Following the conference, Baroody and Kuropas urged at least the creation of a high-visibility White House task force to reap the political harvest of the issue. They pointed out that Sen. William Proxmire (D-WI) had introduced a bill to create a presidential commission on neighborhoods. If the White House acted first, it would not be viewed as a belated Ford response to a Democratic initiative.
The opposition to Baroody and Kuropas came from OMB Director and former HUD Secretary James Lynn. Lynn conceded that the commission would only consume two million dollars (reassigned from another HUD account), but he feared that its recommendations would likely lead to budget-busting program costs if acted upon by a future Congress.
While this debate raged within the White House, a group named “National Peoples’ Action” (NPA) sponsored a well-attended conference in Washington on June 13, 1976. Their slogan was “Neighborhoods First”. Led by Gale Cincotta, a skilled Alinsky-influenced Chicago organizer and orator, the conference-goers pilloried hapless federal officials sent to defend government policies. Kuropas was one of the few Federal government officials to get a decent welcome, and he returned determined to press for White House action despite Lynn’s strong objections.
By late June Ford had decided to create some kind of high level study committee. Richardson was eager to head it, but he was also eager to be named vice president on the Ford reelection ticket, which added another dimension of intrigue. Carla Hills was also eager to head it, to avoid the embarrassment of a HUD Secretary being passed over in favor of a Commerce Secretary with no visible qualifications for the position.
On June 30 Ford announced a “President’s Committee on Urban Development and Neighborhood Revitalization”, chaired by Hills. Its assignment was to “examine urban problems and make recommendations to improve current Federal programs in order to revitalize urban and neighborhood areas.”
The assignment required that the task force stick to reshaping existing programs, not conceiving new programs. More importantly, the focus now appeared to be “cities” not neighborhoods. The need “to place maximum decision making responsibility at the local level” began to look like “power to city hall” rather than “power to the people”.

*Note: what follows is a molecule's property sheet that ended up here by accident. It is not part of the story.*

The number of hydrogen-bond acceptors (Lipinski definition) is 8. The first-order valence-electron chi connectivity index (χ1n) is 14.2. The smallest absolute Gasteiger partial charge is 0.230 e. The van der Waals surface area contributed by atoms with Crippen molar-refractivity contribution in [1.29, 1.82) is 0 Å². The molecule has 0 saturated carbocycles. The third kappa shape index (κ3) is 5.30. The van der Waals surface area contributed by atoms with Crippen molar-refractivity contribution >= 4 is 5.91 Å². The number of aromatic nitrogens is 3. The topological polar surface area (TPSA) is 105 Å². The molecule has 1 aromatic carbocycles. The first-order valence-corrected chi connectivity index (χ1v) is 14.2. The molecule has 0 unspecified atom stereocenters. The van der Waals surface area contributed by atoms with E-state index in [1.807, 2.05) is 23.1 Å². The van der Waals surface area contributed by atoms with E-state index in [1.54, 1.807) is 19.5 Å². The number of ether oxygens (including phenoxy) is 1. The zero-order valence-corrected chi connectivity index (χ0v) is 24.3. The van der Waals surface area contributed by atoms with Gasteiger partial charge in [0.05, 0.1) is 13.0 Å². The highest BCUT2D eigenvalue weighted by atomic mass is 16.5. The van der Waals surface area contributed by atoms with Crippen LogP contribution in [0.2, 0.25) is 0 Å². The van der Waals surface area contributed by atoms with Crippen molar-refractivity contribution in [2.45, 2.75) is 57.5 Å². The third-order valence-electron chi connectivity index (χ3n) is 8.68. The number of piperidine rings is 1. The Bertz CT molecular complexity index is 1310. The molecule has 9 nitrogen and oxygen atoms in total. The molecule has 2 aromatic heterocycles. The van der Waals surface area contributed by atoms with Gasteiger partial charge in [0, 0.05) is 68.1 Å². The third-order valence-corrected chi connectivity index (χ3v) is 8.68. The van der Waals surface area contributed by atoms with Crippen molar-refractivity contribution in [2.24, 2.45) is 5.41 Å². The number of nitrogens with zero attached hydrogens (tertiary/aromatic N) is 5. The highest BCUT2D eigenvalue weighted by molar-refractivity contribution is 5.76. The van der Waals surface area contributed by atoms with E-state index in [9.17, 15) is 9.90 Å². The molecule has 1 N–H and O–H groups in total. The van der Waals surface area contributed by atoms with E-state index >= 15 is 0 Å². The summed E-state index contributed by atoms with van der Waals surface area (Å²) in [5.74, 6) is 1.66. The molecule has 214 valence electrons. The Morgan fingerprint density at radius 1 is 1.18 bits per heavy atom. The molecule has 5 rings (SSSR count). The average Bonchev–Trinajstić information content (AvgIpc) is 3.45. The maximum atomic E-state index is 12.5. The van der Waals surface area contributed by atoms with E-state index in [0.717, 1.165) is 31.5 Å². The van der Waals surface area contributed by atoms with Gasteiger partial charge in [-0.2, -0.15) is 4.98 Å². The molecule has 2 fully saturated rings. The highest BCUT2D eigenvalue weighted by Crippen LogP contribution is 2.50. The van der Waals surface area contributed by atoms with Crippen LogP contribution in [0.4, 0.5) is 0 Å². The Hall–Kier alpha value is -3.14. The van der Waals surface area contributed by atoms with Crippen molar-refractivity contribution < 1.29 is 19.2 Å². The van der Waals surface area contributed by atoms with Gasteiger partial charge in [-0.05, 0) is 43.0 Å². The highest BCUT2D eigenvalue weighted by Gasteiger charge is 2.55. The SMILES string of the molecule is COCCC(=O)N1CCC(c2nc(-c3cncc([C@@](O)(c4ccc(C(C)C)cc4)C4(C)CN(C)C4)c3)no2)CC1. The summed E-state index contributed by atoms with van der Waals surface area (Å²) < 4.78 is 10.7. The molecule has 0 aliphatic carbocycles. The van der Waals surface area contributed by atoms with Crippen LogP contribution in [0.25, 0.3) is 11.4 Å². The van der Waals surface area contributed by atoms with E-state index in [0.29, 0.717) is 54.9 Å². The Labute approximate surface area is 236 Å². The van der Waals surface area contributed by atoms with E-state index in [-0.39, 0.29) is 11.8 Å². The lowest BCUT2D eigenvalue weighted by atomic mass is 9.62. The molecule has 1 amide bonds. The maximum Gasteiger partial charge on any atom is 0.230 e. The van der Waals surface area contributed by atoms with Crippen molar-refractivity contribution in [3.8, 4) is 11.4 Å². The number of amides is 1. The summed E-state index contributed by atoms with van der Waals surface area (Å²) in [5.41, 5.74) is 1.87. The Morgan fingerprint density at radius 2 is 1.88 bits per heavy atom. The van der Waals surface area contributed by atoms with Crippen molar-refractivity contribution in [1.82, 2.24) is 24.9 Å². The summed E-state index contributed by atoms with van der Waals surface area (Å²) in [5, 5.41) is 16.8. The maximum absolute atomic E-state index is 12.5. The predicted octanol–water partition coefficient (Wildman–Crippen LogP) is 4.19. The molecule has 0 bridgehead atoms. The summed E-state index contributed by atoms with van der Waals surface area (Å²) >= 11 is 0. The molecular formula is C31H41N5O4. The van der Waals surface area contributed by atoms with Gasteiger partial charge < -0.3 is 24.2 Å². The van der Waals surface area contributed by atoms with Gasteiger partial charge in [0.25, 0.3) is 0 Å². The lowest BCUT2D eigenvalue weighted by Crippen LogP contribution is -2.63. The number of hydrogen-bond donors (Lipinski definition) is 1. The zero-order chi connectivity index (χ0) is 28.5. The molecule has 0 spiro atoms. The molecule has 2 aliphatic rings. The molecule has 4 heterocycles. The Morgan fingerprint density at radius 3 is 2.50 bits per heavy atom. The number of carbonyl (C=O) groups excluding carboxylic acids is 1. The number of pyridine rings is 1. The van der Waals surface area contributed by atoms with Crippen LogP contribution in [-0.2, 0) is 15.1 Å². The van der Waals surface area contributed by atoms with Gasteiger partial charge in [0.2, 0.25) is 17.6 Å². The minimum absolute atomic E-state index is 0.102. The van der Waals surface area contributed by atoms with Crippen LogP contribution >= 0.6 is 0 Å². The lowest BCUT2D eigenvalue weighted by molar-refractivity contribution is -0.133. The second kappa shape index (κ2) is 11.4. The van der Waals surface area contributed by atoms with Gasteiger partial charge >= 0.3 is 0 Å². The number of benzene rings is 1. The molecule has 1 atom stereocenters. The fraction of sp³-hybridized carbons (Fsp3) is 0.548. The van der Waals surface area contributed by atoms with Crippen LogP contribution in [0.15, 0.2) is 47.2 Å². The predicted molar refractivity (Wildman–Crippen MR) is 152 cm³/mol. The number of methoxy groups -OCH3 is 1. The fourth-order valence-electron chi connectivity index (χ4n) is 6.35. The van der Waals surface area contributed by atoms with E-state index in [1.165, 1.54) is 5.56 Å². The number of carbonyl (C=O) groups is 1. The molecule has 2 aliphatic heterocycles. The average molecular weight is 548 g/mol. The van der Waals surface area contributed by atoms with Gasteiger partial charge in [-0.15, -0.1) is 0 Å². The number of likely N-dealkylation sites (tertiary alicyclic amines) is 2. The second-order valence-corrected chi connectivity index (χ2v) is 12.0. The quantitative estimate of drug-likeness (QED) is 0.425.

NPA’s Gale Cincotta eviscerated this feeble response. “President Ford’s response to the challenge has been to name a high level task force chaired by HUD Secretary Carla Hills. That panel is not the proper vehicle for such an effort. That group is riddled with the type of closed-door elitist attitudes which originally fostered neighborhood decline. There are no community people on that Committee.” Ouch!
Three weeks into the committee’s work NPA came back to Washington to find out what progress was being made. NPA had had a running battle with Hills over FHA and HUD policies, adopting as its unofficial slogan “Fire Her Ass”. Nothing they learned in their August 7 meeting with the cautious and uninspired staff director, HUD Assistant Secretary Charles Orlebeke, changed their minds. Orlebeke told them a report would issue by October 1 – five weeks before the election. Cincotta, disgusted with the meeting, said “Back to the streets in September, back to Washington in October.”
Kuropas was alarmed. He saw a long, dilatory process; leadership by a cabinet official whose department was a large part of the problem; staff work by an unimaginative HUD bureaucracy; a steady shift of focus away from neighborhoods and toward larger city issues; and the rapidly approaching election day. The opportunity for making inroads into the urban ethic vote – later known as “Reagan Democrats” – was being lost.
So Kuropas tried another tack. He arranged a meeting with the Vice Chairman of the President Ford Committee, Elly Peterson. As a skillful and experienced political organizer who had herself worked to mobilize ethnic groups for George Romney in Michigan, she would, Kuropas thought, be able to persuade the Ford high command to do something intelligent – and quickly – to attract urban white ethnic votes.
Kuropas appeared at Peterson’s office with Kobelinski and Chicago Republican Congressman Ed Derwinski. To their entreaties Peterson replied that the President Ford Committee was not organized to make any special appeal to white ethnics. The three departed, completely disgusted.
At the Republican National Convention, Rep. John B. Anderson, chairman of the urban policy platform subcommittee, pushed through – against no Reaganite resistance – an affirmation of neighborhoods. Providence Mayor Buddy Cianci used his introduction of John Connally to endorse a Great Society reprise of neighborhood programs, exactly what OMB Director Lynn had feared.